Traditionally, we pray that the new month will bring us sustenance and prosperity, honourable ways of making a living, the healing of body and mind, and for peace, shalom. We must work hard to prepare ourselves and our vessels - our work, our planet, our actions - to ensure that Shvat is indeed a month of the "d'lee" the bucket of Aquarius.
If we are not prepared, the B'nai Yissaschar teaches, the yud, the last letter of "d'lee", will disappear. And with the disappearance of that little yud which symbolizes God's presence in the world, we are nothing by "dal" - poor, weak and impoverished.
Preparing for Rosh Hodesh means holding on to the letter yud and the entire bucket, the d'lee. Little things, indeed, will make a big difference for bringing in the blessings of Shvat like the little tiny points of sap beginning to stir deep beneath the ground. We will need to attend to our collective needs for continuing access to Torah into the month of Shvat and beyond.
And, to remember, even in the face of possible social and technological breakdown, that we have a continuing commitment to serve as stewards of this precious earth and all that grows within and upon it. Tu B'Shvat 5760, will be a New Year of the Trees like one we have never witnessed in our lifetime. It is a z'chut a merit which we have been given and one which will try our physical, emotional, intellectual and spiritual readiness for Shabbos, the 23rd of Tevet.
The yearly cycle. Shabbos, Parshat Shmot. We begin reading the second book of the Torah that Shabbos. A new reality, a new paradigm. "Vayakom melech hadash asher lo yadah et Yosef," a new king arose who did not know Joseph. The bounty and wealth of the good life was abruptly ended for our ancestors and instead of being the beneficiaries of an advanced civilization and technology, we became its slaves instead.
For our ancestors things changed quickly, dramatically, and tragically. The book of Shmot is about massive disruptions, social breakdowns, and the loss of hope in a world enamored of its power, strength and technological prowess. In what way(s) will we be entering our own new book of Shmot, attempting to recount the names of our ancestors as we face a new world with possibilities of slavery, plague, death.
A Midrash asks why Ribbono Shel Olam let us live in slavery for 400 years before acting to redeem us from slavery. The answer given is that for those first 400 years we had hope that redemption was near. Then, more tragically than the loss of our freedom, was our collective loss of hope that our slavery would ever end. It was at this point that God heard our cries of despair and the wheels to free us from slavery were put in motion.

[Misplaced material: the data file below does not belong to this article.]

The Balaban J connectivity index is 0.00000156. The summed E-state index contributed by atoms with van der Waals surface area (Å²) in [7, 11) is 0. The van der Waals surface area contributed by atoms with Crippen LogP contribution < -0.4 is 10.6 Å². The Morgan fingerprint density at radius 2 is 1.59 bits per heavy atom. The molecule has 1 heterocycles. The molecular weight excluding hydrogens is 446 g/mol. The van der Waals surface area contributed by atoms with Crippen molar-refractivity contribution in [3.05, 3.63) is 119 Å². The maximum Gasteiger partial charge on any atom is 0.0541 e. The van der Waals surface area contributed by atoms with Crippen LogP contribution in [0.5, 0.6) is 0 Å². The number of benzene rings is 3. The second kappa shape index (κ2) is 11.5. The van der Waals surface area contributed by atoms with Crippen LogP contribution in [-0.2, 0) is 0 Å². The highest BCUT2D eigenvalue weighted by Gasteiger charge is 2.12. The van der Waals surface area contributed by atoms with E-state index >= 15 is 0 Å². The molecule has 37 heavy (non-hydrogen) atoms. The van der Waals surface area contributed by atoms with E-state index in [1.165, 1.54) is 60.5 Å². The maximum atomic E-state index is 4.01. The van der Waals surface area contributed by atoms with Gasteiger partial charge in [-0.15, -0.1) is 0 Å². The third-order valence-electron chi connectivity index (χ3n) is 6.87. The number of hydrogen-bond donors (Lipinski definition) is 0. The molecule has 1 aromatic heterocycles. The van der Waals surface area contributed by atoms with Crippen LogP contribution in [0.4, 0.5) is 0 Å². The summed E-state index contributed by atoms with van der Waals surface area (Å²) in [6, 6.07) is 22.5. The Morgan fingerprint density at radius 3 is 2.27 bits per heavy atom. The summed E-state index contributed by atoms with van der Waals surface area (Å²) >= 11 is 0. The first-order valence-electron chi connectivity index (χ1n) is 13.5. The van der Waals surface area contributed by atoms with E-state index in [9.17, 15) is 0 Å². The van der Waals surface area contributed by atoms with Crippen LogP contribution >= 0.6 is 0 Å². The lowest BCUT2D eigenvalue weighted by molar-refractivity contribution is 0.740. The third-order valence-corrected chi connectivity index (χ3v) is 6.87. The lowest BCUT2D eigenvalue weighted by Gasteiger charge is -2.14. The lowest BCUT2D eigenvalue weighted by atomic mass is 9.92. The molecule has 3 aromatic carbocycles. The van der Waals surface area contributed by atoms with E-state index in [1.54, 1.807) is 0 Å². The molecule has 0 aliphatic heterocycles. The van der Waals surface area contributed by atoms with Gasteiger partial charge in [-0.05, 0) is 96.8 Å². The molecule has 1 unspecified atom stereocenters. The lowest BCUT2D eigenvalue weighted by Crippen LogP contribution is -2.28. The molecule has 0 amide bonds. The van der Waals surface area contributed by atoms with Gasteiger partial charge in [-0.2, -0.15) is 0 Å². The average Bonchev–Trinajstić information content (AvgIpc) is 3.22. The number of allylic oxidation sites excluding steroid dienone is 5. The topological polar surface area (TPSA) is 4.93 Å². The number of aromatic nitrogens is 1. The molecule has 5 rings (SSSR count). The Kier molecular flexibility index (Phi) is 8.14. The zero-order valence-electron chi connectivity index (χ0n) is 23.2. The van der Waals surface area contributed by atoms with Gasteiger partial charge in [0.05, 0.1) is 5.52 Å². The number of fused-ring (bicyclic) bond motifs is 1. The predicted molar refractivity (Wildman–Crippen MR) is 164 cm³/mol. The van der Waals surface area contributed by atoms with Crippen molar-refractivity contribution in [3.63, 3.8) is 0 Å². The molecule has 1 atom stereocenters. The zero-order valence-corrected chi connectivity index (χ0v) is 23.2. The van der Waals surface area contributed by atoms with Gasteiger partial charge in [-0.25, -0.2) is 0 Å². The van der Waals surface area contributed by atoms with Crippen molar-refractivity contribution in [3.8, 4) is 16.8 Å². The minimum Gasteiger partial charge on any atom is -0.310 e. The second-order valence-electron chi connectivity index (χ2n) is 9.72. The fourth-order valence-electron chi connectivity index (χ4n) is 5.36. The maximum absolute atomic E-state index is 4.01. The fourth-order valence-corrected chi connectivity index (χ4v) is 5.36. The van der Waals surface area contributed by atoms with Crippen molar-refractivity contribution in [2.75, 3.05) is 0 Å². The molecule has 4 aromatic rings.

What paradigm will be entered - either profoundly or subtly - on Shabbos, Parshat Shmot? What learnings have we gained to avoid slipping back into hopelessness and despair and oppression?
Leading up to Parshat Shmot 5760, we must re-double our energies regarding the social, economic and political slaveries and oppressions which are already upon us. That as many people as possible should be working gainfully; that social systems are attending to the sick, the poor, the orphan and the stranger; that food banks for the hungry should be full and shelters for the homeless are provided. A running head start into Shabbos Parshat Shmot can provide the means and the momentum for preventing the transition from d'lee to dal.
Havdalah. With lights or without, with heat and water or without, Shabbos the 23rd of Tevet will come to an end. The B'nai Yissasschar calls the moments prior to the end of Shabbat an ait ratzon, which is usually translated as "a time of will." It is more. It is a time of yearning, of intentionality, when the Source of all Creation is open and receptive to our prayers and wishes for the coming week.
More than anything, on that Havdalah, we will pray that the coming week will bring sweet tastes, sweet fragrances and sweet light to guide us from one Shabbos to the next. And the next Shabbat will be Rosh Hodesh Shvat. Reb Zalman has taught in the name of Rabbi Heschel that on Friday night we say Kiddush to bring in the special holiness of the Shabbat and on Saturday night we say Kiddush to bring in the special holiness of the weekdays. God willing, preparing for that Shabbos will provide us with the opportunity to intensify our holy work towards tikkun olam. It is only through incredibly hard work -melacha, the work of angels - that we can truly enjoy an incredibly joyful Shabbos.
Get out your daytimers and start calling. Teshuva, tefilah u'tzedaka - by doing the hard karma-stopping work of repentance, prayer and good deeds, we can do our part towards the creation of a sustainable and equitable place for us to live in, for our children and our children's children. Who is coming for dinner that Shabbos? Pot-luck or small groups? Is everyone looked after? Better call some more. Who is davening and reading Torah that week? And who is giving the D'var Torah? There is much to be done. And, if there is no computer crash?
Thank God. And then we can prepare for the next Shabbos with the same level of intensity and love.
Gut Shabbos, gut yontof,
R' Yair Hillel Goelman